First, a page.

Flat-Earth martyr or victim? ‘Mad’ Mike Hughes dies in DIY rocket crash

Self-styled daredevil “Mad” Mike Hughes has died after crashing his homemade rocket-balloon into the California desert while supposedly trying to prove that the Earth is flat.

It’s not.

Nevertheless, Hughes died chasing “proof” of a viral conspiracy theory he championed for years. The 64-year-old was the lone occupant of a steam-powered rocket that blasted off from the desert near Barstow, Calif., on Saturday afternoon, in a failed effort to fly high enough to photograph the “flat” planet.

Video recorded by freelance journalist Jason Chapman shows the rocket taking off with a hiss of steam, shedding a green parachute on its way up before disappearing into the clear blue sky.

A few seconds later the arrow-shaped rocket can be seen nose-diving back to Earth. It ultimately slams into the desert ground head-on, kicking up a cloud of dust in the process.

“Michael ‘Mad Mike’ Hughes tragically passed away today during an attempt to launch his homemade rocket,” the Discovery Channel said in a statement on Saturday. Discovery cameras were on-hand for the launch, which was slated to be part of an upcoming show called Homemade Astronauts. It’s unclear what will happen with that part of the show.

“A man was pronounced deceased after the rocket crashed in the open desert during a rocket launch event,” San Bernardino County Sheriff’s Department said in a statement.

Hughes was a longtime stunt driver turned amateur rocket-builder and so-called “Flat Earther” — a term for supporters of a viral conspiracy theory that combines a stone-age worldview with the feverish internet speculation of the 21st century.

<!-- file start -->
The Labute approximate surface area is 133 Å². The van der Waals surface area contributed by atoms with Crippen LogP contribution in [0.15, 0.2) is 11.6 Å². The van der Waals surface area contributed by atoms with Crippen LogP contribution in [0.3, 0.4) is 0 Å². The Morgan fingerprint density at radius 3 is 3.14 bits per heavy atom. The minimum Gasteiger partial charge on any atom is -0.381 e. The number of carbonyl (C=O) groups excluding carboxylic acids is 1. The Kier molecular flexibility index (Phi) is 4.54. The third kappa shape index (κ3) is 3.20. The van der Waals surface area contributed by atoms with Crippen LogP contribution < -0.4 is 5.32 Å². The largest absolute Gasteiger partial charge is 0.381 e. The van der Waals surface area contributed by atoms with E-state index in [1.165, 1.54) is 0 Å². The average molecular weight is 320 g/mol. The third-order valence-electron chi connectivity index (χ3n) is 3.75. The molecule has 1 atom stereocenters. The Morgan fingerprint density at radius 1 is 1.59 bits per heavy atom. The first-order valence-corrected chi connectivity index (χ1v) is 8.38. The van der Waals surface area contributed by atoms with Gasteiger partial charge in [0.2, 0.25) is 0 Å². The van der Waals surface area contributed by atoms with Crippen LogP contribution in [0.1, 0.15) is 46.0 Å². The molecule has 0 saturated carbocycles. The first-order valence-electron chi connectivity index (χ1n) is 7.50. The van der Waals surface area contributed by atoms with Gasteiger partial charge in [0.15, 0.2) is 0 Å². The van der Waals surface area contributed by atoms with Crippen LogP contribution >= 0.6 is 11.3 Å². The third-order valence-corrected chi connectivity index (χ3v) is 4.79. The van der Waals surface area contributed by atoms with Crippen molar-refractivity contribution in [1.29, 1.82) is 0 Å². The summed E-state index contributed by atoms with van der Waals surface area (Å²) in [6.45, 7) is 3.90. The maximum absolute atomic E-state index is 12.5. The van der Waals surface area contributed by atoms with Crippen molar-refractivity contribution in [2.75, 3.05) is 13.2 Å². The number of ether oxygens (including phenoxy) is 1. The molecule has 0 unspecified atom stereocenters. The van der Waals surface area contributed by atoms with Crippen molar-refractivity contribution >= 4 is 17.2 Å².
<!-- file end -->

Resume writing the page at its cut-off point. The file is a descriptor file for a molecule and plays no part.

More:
The Flat Earth theory goes like this: the world is flat (or maybe a pear-shaped object), and the sun is a burning ball that revolves around it. It’s not really a sphere orbiting a star and scientists, airlines and world leaders are conspiring to keep it all secret.

“I don’t know if the world is flat or round,” Hughes said in a video posted on BBC News’ website back in 2018.

“I don’t want to take anyone else’s word for it.”

Hughes’ plan was always simple: He wanted to launch himself 100 kilometres (62 miles) above the Earth, past the so-called Karman Line separating the Earth’s atmosphere from space. Hughes would take footage all the way up, in hopes of reaching space and obtaining photographic proof that the Earth is flat.

“It’ll shut the door on this ball Earth,” he said at the time.

Hughes made international headlines with his first public launch on March 24, 2018, after crowdfunding for the mission through the Flat Earther community. His steam engine-balloon hybrid carried him about 572 metres (1,875 feet) into the sky before making a hard landing in the Mojave Desert. Hughes survived the crash by deploying two parachutes, but he still injured his back in the landing.

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